Sabíamos, sin embargo, que no podían bloquear esos artículos –las inquietudes del gobierno de Carter con respecto a los derechos humanos o el papel de la Iglesia Católica, por ejemplo– si éstos se originaban o seleccionaban en la sección en inglés. Así es como Pepe me informaba cuando alguien trataba de eliminar una historia que pintara negativamente a la dictadura argentina. Todo lo que yo tenía que hacer era guardarla y publicarla en la línea internacional en inglés. Los forzábamos, de esa manera, a traducirla y trasmitirla vía las líneas noticiosas sudamericanas.
La maniobra tenía su importancia, porque muchos diarios de América Latina censuraban sus propios reportajes internos por razones de seguridad, pero las historias que venían de la AP en Estados Unidos podían publicarse con mayor facilidad.
En 1978, en plena Guerra Sucia, hubo una historia que recuerdo en particular. Pepe me dijo que una de las Madres de Plaza de Mayo estaba en Nueva York lista para ser entrevistada. Hice la entrevista y redacté una historia nacional e internacional sobre los esfuerzos del grupo para encontrar a los niños robados de sus padres prisioneros y asesinados.
Pepe y yo tratamos de no llamar la atención –esa historia y otras aparecieron en el cable latino como era nuestro propósito. Nuestro único objetivo era asegurar que se pudiera acceder a todas las noticias. Fue una gran satisfacción.
The death of my friend and colleague, the Argentine journalist Jose “Pepe” Eliaschev, brings to mind a story that deserves to be told. Pepe died of pancreatic cancer in Buenos Aires on November 18, 2014. He was 69. He had for decades been a popular commentator and host on Argentine radio.
As young newsmen at The Associated Press in New York in the 1970s, Pepe and I were proud conspirators when some supervisors on the Latin America desk tried to censor or limit news about the right-wing Argentine military dictatorship.
I was on the World Desk at AP headquarters in New York. My job was to edit, transmit and sometimes report world news in English for our worldwide service in Europe, Asia, and Africa.
Pepe sat several yards away at La Prensa Asociada — the Latin America desk, translating and transmitting news into Spanish for Mexico, Central and South America. As in the case of Pepe, some were from countries whose repressive regimes made journalism difficult and dangerous.
Others were right-wingers and even made sneering remarks in Spanish, assuming no one could understand. They didn’t know I spoke Spanish. In particular, some of the Latin editors supported the Argentine dictatorship, which at the time was deep into on a Dirty War and would end up killing or “disappearing” more than 20,000 people.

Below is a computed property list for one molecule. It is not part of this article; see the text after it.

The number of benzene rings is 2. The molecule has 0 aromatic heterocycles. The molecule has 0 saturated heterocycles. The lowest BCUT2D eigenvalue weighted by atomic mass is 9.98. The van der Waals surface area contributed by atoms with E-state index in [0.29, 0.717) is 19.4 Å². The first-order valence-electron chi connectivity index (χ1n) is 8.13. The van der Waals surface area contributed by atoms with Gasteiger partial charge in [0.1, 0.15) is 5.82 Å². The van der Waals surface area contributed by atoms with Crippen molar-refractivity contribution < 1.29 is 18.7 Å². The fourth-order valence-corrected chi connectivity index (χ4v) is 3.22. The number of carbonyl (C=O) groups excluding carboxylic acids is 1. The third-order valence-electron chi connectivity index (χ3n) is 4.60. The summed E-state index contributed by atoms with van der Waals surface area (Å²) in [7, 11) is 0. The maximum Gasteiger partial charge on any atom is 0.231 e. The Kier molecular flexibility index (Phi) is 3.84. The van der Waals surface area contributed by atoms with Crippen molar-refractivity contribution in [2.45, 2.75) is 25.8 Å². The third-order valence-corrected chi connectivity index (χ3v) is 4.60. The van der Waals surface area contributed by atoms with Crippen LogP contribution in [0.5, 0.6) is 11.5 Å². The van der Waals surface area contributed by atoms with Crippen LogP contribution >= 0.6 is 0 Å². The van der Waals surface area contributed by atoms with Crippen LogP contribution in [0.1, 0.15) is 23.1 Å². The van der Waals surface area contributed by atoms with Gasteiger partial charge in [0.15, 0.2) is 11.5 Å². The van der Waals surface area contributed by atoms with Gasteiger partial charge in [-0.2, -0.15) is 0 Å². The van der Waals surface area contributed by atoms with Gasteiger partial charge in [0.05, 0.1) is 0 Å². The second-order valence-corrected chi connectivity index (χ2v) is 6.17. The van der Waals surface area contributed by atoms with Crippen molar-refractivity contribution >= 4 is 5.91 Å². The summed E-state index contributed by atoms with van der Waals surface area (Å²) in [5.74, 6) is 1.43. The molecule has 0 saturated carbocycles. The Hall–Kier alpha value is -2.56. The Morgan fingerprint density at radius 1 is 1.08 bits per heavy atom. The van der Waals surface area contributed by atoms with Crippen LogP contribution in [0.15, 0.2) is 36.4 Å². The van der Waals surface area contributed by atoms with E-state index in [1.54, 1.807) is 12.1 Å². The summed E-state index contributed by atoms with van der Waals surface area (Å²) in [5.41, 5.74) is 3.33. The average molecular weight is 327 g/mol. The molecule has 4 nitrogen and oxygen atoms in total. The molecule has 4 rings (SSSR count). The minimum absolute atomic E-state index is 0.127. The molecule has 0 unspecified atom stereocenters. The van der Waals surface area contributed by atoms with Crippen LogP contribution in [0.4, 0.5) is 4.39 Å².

Pepe told me that some of the bosses were intercepting—“disappearing”—news stories that might be “embarrassing to Argentina.”
We knew, though, they couldn’t block stories if the English-speaking side of the desk originated or selected stories to publish – for example, the Carter administration’s human rights concerns, or questions about the role of the Catholic Church.
So Pepe would let me know when someone tried to weed out a story that might reflect badly on the Argentine dictatorship. All I had to do was resurrect the story on the international line in English. They were then forced to translate and transmit the report to the South American news lines.
This was significant, because many newspapers in Latin America self-censored their own reporting at home for reasons of safety; stories originating from AP in the United States could more easily be published.
One story in particular came in 1978 – the height of the Dirty War. Pepe told me that one of the members of the organization Grandmothers of the Plaza de Mayo was in New York and ready to be interviewed. I was able to write a national and international story about the group’s efforts to find children stolen from their imprisoned and murdered parents.
Pepe and I kept our heads down – that story and others appeared on the Latin wire as was only fair and fitting to our role as journalists. The goal was to make sure that all the news was available regardless of politics. It’s a proud memory of my old friend.
The Catholic Church and Argentina
In Buenos Aires, joy over Pope Francis’ election is tempered by questions about the ‘dirty war.’
Very few Argentines were on hand for the proceedings, for the white smoke followed by the traditional proclamation, Habemus papam — “We have a pope.” But on the other side of the world, the people of Buenos Aires erupted with jubilation when they learned that the new pontiff, Pope Francis, was Argentine.